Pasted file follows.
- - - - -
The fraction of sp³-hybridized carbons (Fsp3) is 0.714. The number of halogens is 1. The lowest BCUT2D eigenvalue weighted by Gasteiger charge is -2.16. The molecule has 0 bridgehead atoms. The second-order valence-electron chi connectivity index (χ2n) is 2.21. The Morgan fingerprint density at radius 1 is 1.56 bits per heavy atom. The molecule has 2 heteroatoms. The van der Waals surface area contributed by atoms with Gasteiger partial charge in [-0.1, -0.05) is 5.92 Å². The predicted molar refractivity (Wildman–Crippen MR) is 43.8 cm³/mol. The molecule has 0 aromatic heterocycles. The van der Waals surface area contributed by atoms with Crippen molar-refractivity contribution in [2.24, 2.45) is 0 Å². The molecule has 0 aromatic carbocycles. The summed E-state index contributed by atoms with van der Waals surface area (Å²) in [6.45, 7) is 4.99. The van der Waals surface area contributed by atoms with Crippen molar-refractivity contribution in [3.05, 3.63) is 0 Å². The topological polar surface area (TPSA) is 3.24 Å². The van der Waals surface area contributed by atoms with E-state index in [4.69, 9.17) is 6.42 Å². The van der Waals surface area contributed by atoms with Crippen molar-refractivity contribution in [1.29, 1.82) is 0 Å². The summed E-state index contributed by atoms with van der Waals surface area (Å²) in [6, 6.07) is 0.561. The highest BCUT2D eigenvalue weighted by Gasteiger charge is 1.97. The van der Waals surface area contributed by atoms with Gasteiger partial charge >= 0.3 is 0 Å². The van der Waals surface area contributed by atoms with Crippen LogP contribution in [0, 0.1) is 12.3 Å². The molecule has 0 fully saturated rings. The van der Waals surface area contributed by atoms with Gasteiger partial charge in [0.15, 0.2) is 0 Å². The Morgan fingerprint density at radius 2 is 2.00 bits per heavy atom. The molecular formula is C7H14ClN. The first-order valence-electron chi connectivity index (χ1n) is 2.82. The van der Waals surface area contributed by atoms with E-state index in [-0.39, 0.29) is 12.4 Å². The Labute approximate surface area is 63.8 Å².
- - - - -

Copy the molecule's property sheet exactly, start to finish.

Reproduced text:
The fraction of sp³-hybridized carbons (Fsp3) is 0.714. The number of halogens is 1. The lowest BCUT2D eigenvalue weighted by Gasteiger charge is -2.16. The molecule has 0 bridgehead atoms. The second-order valence-electron chi connectivity index (χ2n) is 2.21. The Morgan fingerprint density at radius 1 is 1.56 bits per heavy atom. The molecule has 2 heteroatoms. The van der Waals surface area contributed by atoms with Gasteiger partial charge in [-0.1, -0.05) is 5.92 Å². The predicted molar refractivity (Wildman–Crippen MR) is 43.8 cm³/mol. The molecule has 0 aromatic heterocycles. The van der Waals surface area contributed by atoms with Crippen molar-refractivity contribution in [2.24, 2.45) is 0 Å². The molecule has 0 aromatic carbocycles. The summed E-state index contributed by atoms with van der Waals surface area (Å²) in [6.45, 7) is 4.99. The van der Waals surface area contributed by atoms with Crippen molar-refractivity contribution in [3.05, 3.63) is 0 Å². The topological polar surface area (TPSA) is 3.24 Å². The van der Waals surface area contributed by atoms with E-state index in [4.69, 9.17) is 6.42 Å². The van der Waals surface area contributed by atoms with Crippen molar-refractivity contribution in [1.29, 1.82) is 0 Å². The summed E-state index contributed by atoms with van der Waals surface area (Å²) in [6, 6.07) is 0.561. The highest BCUT2D eigenvalue weighted by Gasteiger charge is 1.97. The van der Waals surface area contributed by atoms with Gasteiger partial charge >= 0.3 is 0 Å². The van der Waals surface area contributed by atoms with Crippen LogP contribution in [0, 0.1) is 12.3 Å². The molecule has 0 fully saturated rings. The van der Waals surface area contributed by atoms with Gasteiger partial charge in [0.15, 0.2) is 0 Å². The Morgan fingerprint density at radius 2 is 2.00 bits per heavy atom. The molecular formula is C7H14ClN. The first-order valence-electron chi connectivity index (χ1n) is 2.82. The van der Waals surface area contributed by atoms with E-state index in [-0.39, 0.29) is 12.4 Å². The Labute approximate surface area is 63.8 Å².